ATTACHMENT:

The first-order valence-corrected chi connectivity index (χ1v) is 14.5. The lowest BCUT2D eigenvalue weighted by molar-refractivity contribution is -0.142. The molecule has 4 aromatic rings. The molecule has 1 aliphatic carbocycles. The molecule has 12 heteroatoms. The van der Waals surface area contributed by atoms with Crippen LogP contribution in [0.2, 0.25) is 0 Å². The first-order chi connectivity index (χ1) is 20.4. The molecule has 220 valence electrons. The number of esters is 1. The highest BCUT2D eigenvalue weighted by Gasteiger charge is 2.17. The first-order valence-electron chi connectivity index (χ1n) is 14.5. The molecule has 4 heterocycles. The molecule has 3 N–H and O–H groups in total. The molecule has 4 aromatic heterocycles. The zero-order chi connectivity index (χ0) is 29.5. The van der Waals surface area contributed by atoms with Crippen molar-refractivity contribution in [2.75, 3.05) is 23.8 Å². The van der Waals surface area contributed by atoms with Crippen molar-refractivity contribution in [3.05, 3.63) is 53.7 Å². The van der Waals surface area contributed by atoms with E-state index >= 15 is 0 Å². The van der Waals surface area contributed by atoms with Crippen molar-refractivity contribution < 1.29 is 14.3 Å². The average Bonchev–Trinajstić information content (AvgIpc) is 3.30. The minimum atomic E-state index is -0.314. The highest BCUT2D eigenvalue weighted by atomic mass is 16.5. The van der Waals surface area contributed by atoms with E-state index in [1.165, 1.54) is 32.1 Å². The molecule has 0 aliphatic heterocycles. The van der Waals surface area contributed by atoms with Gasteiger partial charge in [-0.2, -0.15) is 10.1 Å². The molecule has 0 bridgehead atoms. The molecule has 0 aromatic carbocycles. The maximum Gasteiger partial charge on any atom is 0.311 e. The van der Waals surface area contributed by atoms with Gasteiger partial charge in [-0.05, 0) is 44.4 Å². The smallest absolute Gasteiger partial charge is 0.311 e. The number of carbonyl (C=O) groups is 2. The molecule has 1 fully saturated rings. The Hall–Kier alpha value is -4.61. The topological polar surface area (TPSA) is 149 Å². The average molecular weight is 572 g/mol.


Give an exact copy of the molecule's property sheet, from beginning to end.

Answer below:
The first-order valence-corrected chi connectivity index (χ1v) is 14.5. The lowest BCUT2D eigenvalue weighted by molar-refractivity contribution is -0.142. The molecule has 4 aromatic rings. The molecule has 1 aliphatic carbocycles. The molecule has 12 heteroatoms. The van der Waals surface area contributed by atoms with Crippen LogP contribution in [0.2, 0.25) is 0 Å². The first-order chi connectivity index (χ1) is 20.4. The molecule has 220 valence electrons. The number of esters is 1. The highest BCUT2D eigenvalue weighted by Gasteiger charge is 2.17. The first-order valence-electron chi connectivity index (χ1n) is 14.5. The molecule has 4 heterocycles. The molecule has 3 N–H and O–H groups in total. The molecule has 4 aromatic heterocycles. The zero-order chi connectivity index (χ0) is 29.5. The van der Waals surface area contributed by atoms with Crippen molar-refractivity contribution in [2.75, 3.05) is 23.8 Å². The van der Waals surface area contributed by atoms with Crippen molar-refractivity contribution in [3.05, 3.63) is 53.7 Å². The van der Waals surface area contributed by atoms with E-state index >= 15 is 0 Å². The van der Waals surface area contributed by atoms with Crippen molar-refractivity contribution < 1.29 is 14.3 Å². The average Bonchev–Trinajstić information content (AvgIpc) is 3.30. The minimum atomic E-state index is -0.314. The highest BCUT2D eigenvalue weighted by atomic mass is 16.5. The van der Waals surface area contributed by atoms with E-state index in [1.165, 1.54) is 32.1 Å². The molecule has 0 aliphatic heterocycles. The van der Waals surface area contributed by atoms with Gasteiger partial charge in [-0.2, -0.15) is 10.1 Å². The molecule has 0 bridgehead atoms. The molecule has 0 aromatic carbocycles. The maximum Gasteiger partial charge on any atom is 0.311 e. The van der Waals surface area contributed by atoms with Gasteiger partial charge in [-0.05, 0) is 44.4 Å². The smallest absolute Gasteiger partial charge is 0.311 e. The number of carbonyl (C=O) groups is 2. The molecule has 1 fully saturated rings. The Hall–Kier alpha value is -4.61. The topological polar surface area (TPSA) is 149 Å². The average molecular weight is 572 g/mol.